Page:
7 this Act, a health plan shall make reasonable efforts to obtain
 
 8 the individual's signature on the notice of confidentiality
 
 9 practices.  The notice to be signed shall state that the
 
10 individual is signing on behalf of the individual and all others
 
11 covered by the individual's health plan.  If the plan is unable
 
12 to obtain the aforementioned signature, the plan shall note the
 
13 reason for the failure to obtain said signature.  The lack of a
 
14 signed notice of confidentiality practices shall not justify a
 
15 denial of coverage of a claim, nor shall it limit a health plan's
 
16 access to information necessary for treatment and qualified
 
17 health care operations; provided that the individual may elect to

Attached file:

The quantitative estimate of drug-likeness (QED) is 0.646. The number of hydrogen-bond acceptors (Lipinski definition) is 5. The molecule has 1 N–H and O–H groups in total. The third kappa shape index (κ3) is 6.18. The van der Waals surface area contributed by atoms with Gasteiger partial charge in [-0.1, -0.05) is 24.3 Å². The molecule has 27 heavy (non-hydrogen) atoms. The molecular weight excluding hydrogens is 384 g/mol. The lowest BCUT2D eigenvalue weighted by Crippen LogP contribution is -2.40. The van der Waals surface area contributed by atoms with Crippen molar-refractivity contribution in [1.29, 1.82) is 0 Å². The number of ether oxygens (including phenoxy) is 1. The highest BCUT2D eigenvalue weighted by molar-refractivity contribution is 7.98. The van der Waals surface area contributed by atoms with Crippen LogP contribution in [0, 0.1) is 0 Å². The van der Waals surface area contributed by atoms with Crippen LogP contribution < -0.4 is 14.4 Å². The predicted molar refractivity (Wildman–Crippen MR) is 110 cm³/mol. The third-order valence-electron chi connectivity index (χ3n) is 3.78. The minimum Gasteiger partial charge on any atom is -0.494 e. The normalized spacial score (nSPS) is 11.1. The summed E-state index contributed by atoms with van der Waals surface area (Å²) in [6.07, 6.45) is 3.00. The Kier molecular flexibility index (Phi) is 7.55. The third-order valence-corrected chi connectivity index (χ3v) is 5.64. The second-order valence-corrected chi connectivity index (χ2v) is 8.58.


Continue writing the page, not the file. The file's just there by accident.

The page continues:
18 keep the records from being disclosed by paying for the subject
 
19 health care services, as provided under section     -21(c).
 
20      (c)  Except as provided in this chapter, the notice required
 
21 by this section and section     -13 shall not be construed as a
 
22 waiver of any rights that the individual has under other federal
 
23 or state laws, rules of evidence, or common law.
 

 
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 1      (d)  For the purposes of this subsection, "reasonable
 
 2 efforts" may include but are not limited to requiring the
 
 3 employer to present the notice to the individual and to request a
 
 4 signature, or mailing the notice to the individual with
 
 5 instructions to sign and return the notice within a specified
 
 6 period of time.
 
 7         -23  Authorization to disclose protected health
 
 8 information other than for treatment, payment, or qualified
 
 9 health care operations.(a)  An entity may disclose protected